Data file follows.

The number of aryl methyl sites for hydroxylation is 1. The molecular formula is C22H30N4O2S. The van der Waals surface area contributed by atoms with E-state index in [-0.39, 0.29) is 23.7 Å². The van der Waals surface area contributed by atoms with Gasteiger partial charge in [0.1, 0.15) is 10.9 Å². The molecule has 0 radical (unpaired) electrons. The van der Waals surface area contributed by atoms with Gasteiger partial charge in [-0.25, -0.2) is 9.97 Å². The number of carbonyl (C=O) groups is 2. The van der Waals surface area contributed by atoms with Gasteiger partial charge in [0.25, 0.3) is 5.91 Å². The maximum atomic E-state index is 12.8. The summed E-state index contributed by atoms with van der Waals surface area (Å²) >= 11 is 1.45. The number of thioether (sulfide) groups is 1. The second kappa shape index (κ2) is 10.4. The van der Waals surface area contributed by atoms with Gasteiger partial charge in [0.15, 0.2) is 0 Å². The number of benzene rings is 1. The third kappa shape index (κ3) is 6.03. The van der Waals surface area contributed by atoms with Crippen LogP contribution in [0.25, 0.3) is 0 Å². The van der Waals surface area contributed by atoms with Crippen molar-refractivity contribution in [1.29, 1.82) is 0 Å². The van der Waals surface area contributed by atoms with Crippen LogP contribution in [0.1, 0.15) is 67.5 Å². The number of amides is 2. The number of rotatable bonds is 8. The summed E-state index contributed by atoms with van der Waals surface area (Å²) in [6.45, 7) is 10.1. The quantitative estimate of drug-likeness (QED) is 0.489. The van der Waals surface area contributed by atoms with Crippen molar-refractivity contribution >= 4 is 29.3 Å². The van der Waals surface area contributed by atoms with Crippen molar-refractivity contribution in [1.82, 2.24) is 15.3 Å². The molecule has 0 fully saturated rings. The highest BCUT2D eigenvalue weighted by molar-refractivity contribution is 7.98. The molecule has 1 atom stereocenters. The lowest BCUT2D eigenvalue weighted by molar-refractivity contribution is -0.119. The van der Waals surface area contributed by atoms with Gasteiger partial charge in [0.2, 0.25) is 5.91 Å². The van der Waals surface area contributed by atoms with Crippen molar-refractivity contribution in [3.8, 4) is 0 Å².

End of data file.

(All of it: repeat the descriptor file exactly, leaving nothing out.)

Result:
The number of aryl methyl sites for hydroxylation is 1. The molecular formula is C22H30N4O2S. The van der Waals surface area contributed by atoms with E-state index in [-0.39, 0.29) is 23.7 Å². The van der Waals surface area contributed by atoms with Gasteiger partial charge in [0.1, 0.15) is 10.9 Å². The molecule has 0 radical (unpaired) electrons. The van der Waals surface area contributed by atoms with Gasteiger partial charge in [-0.25, -0.2) is 9.97 Å². The number of carbonyl (C=O) groups is 2. The van der Waals surface area contributed by atoms with Gasteiger partial charge in [0.25, 0.3) is 5.91 Å². The maximum atomic E-state index is 12.8. The summed E-state index contributed by atoms with van der Waals surface area (Å²) >= 11 is 1.45. The number of thioether (sulfide) groups is 1. The second kappa shape index (κ2) is 10.4. The van der Waals surface area contributed by atoms with Gasteiger partial charge in [0.15, 0.2) is 0 Å². The number of benzene rings is 1. The third kappa shape index (κ3) is 6.03. The van der Waals surface area contributed by atoms with Crippen LogP contribution in [0.25, 0.3) is 0 Å². The van der Waals surface area contributed by atoms with Crippen molar-refractivity contribution in [1.29, 1.82) is 0 Å². The van der Waals surface area contributed by atoms with Crippen LogP contribution in [0.1, 0.15) is 67.5 Å². The number of amides is 2. The number of rotatable bonds is 8. The summed E-state index contributed by atoms with van der Waals surface area (Å²) in [6.45, 7) is 10.1. The quantitative estimate of drug-likeness (QED) is 0.489. The van der Waals surface area contributed by atoms with Crippen molar-refractivity contribution >= 4 is 29.3 Å². The van der Waals surface area contributed by atoms with Crippen molar-refractivity contribution in [1.82, 2.24) is 15.3 Å². The molecule has 0 fully saturated rings. The highest BCUT2D eigenvalue weighted by molar-refractivity contribution is 7.98. The molecule has 1 atom stereocenters. The lowest BCUT2D eigenvalue weighted by molar-refractivity contribution is -0.119. The van der Waals surface area contributed by atoms with Gasteiger partial charge in [0.2, 0.25) is 5.91 Å². The van der Waals surface area contributed by atoms with Crippen molar-refractivity contribution in [3.8, 4) is 0 Å².